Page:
Q+A: Dan Poneman
A conversation with the prolific, 20-year-old scout.
SLAM: Others have said that one of your strengths in being able to scout has always been your ability to have these kids you’re scouting relate to you and vice-versa due to your young age. Obviously, you’ll still be able to scout at any age, but do you ever worry as you get older these kids will no longer see you as one of their peers and won’t open up to you as easily?
DP: Well… college coaches always say that when I would talk about the kids, because I have that personality that allowed me to get to know them on a different level, so I have more insight. But I think that was also kind of more by default because the people I was spending my time with on the weekends rather than being with my high school friends were these players I was on the road with.
As I get older, I won’t change, but with my wealth of experience with spending time with so many kids and seeing so many kids go through the process, that a young high school basketball player goes through, I’ll be able to be a positive influence on the kids and have more insight that can help their careers rather than just giving them exposure.
SLAM: What is a typical day like for you these days?
DP: I really don’t have a typical day. Every single day is just different. I don’t make a schedule of the games I’m going to, but really how I decide which games to go to is based on who texts me or who emails me and what people tell me about what games. Every day I wake up, I’ll have about 10, 15 texts about basketball stuff. You know, a college coach asking me about a kid, you’ll have players saying “come to my game,” a coach saying “come to our game,” a parent, whatever. So I just take it from there.
SLAM: So we’re both huge Jabari Parker fans. I’ve personally gone back and forth with cats who say ain’t no way a junior is the best player in the country, and I tell them “believe it.” But in your words, why is he the best high school player in the country?
DP: Jabari Parker has no weakness as a player. He’s gotten better every month of his career. He’s the most dominant player on the No. 1 team in the nation, and he’s only 16 years old. How unbelievable is that? He’s going up against teams like Findlay Prep, who recruit five-star players from around the country to fill up their roster, and he goes to a public school as a 16-year-old, and they’re number one in the country. Against Brazil for the 16 and Under USA team in Mexico, he scored 27 points on 9-10 shooting. He was just named USA Men’s Basketball Player of the Year.
Jabari Parker is the real life Jesus Shuttlesworth. He has no flaws, no weaknesses. And yet, this is the nicest kid you’ll ever meet.
Kind soul, with impeccable work ethic, who enjoys competition, who loves everybody, who loves himself and is completely focused. He’s the most focused human being I’ve ever seen in my life. He doesn’t make a show of it. A lot of athletes these days, you know, will talk about why they’re this and that, but Jabari is never a showman.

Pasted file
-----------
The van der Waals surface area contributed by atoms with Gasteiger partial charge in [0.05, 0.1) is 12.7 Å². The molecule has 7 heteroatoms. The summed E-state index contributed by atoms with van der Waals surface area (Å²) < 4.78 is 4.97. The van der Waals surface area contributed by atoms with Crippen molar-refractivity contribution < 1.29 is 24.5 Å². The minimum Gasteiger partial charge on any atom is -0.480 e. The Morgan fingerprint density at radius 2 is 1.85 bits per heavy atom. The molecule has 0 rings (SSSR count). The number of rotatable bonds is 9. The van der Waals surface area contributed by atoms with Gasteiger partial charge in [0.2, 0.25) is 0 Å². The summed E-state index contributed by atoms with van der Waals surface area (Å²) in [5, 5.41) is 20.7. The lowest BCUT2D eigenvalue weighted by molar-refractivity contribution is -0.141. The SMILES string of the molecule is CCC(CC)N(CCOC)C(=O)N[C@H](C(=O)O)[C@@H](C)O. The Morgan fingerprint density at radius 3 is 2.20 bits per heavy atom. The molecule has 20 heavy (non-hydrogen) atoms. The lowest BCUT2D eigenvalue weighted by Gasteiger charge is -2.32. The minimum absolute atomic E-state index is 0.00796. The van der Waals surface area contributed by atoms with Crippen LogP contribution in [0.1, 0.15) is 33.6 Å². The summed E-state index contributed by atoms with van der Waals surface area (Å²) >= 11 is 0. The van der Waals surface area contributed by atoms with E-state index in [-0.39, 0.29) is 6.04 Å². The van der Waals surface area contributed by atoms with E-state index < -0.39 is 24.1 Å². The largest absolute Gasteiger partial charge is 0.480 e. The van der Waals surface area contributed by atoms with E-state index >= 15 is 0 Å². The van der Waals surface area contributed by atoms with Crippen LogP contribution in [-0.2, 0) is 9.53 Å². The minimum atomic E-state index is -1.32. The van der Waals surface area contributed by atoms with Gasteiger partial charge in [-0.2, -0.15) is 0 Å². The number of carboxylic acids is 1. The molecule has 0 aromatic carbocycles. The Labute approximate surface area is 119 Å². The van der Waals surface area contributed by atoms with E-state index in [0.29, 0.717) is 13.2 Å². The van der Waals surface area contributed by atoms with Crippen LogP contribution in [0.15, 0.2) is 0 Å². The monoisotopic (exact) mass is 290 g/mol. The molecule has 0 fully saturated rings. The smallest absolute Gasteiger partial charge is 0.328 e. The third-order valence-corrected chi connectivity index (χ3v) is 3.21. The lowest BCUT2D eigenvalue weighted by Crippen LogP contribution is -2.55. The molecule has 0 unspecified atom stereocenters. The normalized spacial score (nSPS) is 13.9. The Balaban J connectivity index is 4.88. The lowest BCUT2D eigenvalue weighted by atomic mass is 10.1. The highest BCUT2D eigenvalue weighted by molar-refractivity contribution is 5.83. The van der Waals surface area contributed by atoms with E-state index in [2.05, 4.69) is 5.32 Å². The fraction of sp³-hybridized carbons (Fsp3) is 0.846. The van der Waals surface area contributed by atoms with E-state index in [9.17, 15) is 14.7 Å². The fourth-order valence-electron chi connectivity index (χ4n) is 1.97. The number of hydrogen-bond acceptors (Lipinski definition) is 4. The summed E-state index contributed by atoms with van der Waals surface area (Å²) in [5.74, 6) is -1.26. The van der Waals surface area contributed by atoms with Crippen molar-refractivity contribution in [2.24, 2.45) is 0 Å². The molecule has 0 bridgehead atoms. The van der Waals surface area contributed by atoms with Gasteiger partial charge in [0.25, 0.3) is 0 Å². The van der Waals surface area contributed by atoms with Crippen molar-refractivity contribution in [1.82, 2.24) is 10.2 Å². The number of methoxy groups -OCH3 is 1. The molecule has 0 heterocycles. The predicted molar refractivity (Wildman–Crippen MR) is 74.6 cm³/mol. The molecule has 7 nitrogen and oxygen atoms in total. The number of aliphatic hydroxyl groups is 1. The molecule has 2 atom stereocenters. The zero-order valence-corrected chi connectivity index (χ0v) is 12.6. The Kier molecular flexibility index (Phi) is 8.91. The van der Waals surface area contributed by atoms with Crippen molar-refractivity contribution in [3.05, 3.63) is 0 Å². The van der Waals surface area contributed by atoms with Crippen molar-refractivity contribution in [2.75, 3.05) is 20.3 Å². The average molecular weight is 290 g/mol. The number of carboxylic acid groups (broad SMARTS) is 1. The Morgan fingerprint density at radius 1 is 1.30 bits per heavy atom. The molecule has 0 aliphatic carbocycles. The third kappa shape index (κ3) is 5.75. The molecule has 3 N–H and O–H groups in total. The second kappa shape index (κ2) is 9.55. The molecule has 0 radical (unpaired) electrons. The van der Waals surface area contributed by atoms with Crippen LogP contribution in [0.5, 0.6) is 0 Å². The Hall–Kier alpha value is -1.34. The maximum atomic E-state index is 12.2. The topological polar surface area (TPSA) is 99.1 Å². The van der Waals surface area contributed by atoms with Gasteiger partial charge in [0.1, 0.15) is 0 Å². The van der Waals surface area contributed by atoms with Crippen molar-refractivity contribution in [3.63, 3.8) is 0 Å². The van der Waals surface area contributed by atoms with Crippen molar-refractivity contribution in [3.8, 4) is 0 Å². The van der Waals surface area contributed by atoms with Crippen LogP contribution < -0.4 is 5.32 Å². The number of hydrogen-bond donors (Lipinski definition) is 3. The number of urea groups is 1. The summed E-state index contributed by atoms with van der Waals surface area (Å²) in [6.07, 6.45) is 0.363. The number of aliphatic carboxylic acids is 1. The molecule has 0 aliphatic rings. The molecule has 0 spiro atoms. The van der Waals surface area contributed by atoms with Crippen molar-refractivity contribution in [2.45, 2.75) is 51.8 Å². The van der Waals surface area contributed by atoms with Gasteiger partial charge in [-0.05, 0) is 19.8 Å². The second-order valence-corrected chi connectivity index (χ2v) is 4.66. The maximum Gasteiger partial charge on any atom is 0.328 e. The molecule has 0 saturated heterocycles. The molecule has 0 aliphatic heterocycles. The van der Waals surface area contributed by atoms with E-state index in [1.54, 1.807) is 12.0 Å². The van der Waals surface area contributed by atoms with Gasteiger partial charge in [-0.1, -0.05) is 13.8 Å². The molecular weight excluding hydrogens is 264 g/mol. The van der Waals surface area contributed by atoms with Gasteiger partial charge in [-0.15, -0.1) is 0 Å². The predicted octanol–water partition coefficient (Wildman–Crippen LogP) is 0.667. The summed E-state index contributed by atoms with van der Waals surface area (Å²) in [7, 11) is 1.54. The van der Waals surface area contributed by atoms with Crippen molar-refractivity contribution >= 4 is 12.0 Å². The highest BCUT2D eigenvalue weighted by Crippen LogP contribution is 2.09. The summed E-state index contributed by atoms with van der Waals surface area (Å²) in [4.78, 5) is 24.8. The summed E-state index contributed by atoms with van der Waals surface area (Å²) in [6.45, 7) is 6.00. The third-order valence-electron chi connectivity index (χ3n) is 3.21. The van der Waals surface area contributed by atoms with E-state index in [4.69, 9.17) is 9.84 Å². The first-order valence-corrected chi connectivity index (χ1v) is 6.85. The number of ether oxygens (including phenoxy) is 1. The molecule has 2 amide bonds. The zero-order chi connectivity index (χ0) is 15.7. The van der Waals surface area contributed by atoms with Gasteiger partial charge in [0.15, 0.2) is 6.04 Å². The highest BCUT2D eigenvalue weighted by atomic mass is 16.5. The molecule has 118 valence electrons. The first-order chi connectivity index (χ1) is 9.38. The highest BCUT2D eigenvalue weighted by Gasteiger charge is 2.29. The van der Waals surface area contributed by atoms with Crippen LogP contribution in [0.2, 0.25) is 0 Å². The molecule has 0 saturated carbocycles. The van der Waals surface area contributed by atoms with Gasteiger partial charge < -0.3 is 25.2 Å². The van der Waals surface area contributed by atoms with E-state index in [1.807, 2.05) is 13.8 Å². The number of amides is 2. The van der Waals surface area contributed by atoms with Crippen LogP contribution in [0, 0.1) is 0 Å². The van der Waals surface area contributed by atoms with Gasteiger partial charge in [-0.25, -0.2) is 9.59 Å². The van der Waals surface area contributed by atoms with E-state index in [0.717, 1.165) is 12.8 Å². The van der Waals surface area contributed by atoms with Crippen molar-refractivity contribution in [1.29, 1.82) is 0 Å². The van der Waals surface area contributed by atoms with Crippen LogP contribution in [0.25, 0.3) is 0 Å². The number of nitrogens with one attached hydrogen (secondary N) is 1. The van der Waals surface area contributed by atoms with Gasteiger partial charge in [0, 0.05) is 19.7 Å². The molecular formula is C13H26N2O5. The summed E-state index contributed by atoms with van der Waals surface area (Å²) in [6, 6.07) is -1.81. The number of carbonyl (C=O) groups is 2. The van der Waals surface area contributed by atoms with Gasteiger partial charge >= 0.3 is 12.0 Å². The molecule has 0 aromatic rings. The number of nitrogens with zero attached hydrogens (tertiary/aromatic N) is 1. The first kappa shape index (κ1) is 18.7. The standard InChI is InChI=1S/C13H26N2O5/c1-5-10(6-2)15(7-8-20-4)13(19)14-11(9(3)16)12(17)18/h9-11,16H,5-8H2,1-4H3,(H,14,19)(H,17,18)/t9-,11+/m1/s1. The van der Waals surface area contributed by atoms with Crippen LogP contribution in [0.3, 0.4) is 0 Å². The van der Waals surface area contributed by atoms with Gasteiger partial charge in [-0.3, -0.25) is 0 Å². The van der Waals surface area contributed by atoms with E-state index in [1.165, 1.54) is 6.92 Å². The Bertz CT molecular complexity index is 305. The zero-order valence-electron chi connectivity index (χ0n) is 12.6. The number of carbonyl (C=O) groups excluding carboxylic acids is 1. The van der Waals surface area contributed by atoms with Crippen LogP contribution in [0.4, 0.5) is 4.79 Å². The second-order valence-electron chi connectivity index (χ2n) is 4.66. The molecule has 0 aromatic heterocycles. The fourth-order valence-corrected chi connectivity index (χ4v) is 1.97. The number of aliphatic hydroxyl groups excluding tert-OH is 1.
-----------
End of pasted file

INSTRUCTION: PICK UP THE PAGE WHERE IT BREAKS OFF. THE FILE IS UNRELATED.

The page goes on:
I did an interview with him when he was in seventh grade, the one thing he said was his dad told him “don’t be flashy, just do what you gotta do, just get it done.” And that’s what he does. He’s like Carmelo Anthony with Tim Duncan’s brain. He’s the evolution of a basketball player. He could be the anti-LeBron. The anti-ego.
SLAM: Chicago high school basketball lost a giant when “The Godfather” Mac Irvin passed away late last year. Can you touch on what he meant to you personally, and what he meant to the city of Chicago?
DP: The first time I met Mac Irvin was when I was 15 years old. I was in school, in PE class, I remember it vividly. We were outside playing kickball or something, but I didn’t wear my gym clothes that day. I got a phone call from Chris Colvin, and his dad Ike said, “Hey, the Godfather wants to meet you.” I was like, “What are you talking about?” He said, “Mac Irvin. He wants to meet you today.” I didn’t really comprehend it.
He explained he had seen my website, I was writing about all these players, so I went over there on like, 89th Street by CVS High School. I met with Nick Irvin, and he had this notebook that had information about me—my name, my website. And I was just in awe that my stupid website had people I didn’t know, knowing who I was.
From that day on, every single time I saw Mac I was greeted with a smile and a conversation. He was just like me. I guess that’s what I’m gonna be years from now. Just walk around, let my sons do all the work, and just talk about high school basketball. That’s what he loved to do at age 74 and that’s exactly what I love to do at age 20. Talking about high school basketball and getting excited about all these great players in our city.
.Rigo Gonzalez is a blogger from Illinois currently residing in Alaska. He is the co-creator of NYILL as well as a contributor to ChicagoNow.com’s Chi-Hoops blog. You can reach him via Twitter at @_enigmatic1.